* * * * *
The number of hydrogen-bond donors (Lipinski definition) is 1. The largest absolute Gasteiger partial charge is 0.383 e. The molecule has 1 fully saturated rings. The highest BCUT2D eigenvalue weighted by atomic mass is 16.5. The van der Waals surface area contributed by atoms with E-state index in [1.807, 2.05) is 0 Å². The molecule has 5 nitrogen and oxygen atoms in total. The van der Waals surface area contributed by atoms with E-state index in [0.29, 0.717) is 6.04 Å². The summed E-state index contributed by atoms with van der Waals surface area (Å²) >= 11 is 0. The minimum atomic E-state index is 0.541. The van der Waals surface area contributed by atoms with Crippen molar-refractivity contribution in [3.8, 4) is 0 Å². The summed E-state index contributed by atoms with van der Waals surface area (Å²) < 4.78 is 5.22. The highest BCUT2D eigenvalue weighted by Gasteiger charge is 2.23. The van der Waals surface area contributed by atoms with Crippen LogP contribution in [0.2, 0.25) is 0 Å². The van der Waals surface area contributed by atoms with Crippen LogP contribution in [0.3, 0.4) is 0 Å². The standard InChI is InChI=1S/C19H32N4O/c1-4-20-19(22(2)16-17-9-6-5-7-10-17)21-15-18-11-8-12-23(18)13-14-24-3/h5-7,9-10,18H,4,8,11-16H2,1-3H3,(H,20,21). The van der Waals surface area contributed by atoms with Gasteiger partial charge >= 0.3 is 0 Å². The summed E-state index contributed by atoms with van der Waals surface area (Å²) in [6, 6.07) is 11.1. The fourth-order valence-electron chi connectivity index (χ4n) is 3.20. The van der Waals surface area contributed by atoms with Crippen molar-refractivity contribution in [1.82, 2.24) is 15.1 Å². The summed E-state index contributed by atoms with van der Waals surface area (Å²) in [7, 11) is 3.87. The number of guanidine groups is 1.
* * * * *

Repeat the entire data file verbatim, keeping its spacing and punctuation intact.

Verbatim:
The number of hydrogen-bond donors (Lipinski definition) is 1. The largest absolute Gasteiger partial charge is 0.383 e. The molecule has 1 fully saturated rings. The highest BCUT2D eigenvalue weighted by atomic mass is 16.5. The van der Waals surface area contributed by atoms with E-state index in [1.807, 2.05) is 0 Å². The molecule has 5 nitrogen and oxygen atoms in total. The van der Waals surface area contributed by atoms with E-state index in [0.29, 0.717) is 6.04 Å². The summed E-state index contributed by atoms with van der Waals surface area (Å²) >= 11 is 0. The minimum atomic E-state index is 0.541. The van der Waals surface area contributed by atoms with Crippen molar-refractivity contribution in [3.8, 4) is 0 Å². The summed E-state index contributed by atoms with van der Waals surface area (Å²) < 4.78 is 5.22. The highest BCUT2D eigenvalue weighted by Gasteiger charge is 2.23. The van der Waals surface area contributed by atoms with Crippen LogP contribution in [0.2, 0.25) is 0 Å². The van der Waals surface area contributed by atoms with Crippen LogP contribution in [0.3, 0.4) is 0 Å². The standard InChI is InChI=1S/C19H32N4O/c1-4-20-19(22(2)16-17-9-6-5-7-10-17)21-15-18-11-8-12-23(18)13-14-24-3/h5-7,9-10,18H,4,8,11-16H2,1-3H3,(H,20,21). The van der Waals surface area contributed by atoms with Gasteiger partial charge >= 0.3 is 0 Å². The summed E-state index contributed by atoms with van der Waals surface area (Å²) in [6, 6.07) is 11.1. The fourth-order valence-electron chi connectivity index (χ4n) is 3.20. The van der Waals surface area contributed by atoms with Crippen molar-refractivity contribution in [1.82, 2.24) is 15.1 Å². The summed E-state index contributed by atoms with van der Waals surface area (Å²) in [7, 11) is 3.87. The number of guanidine groups is 1.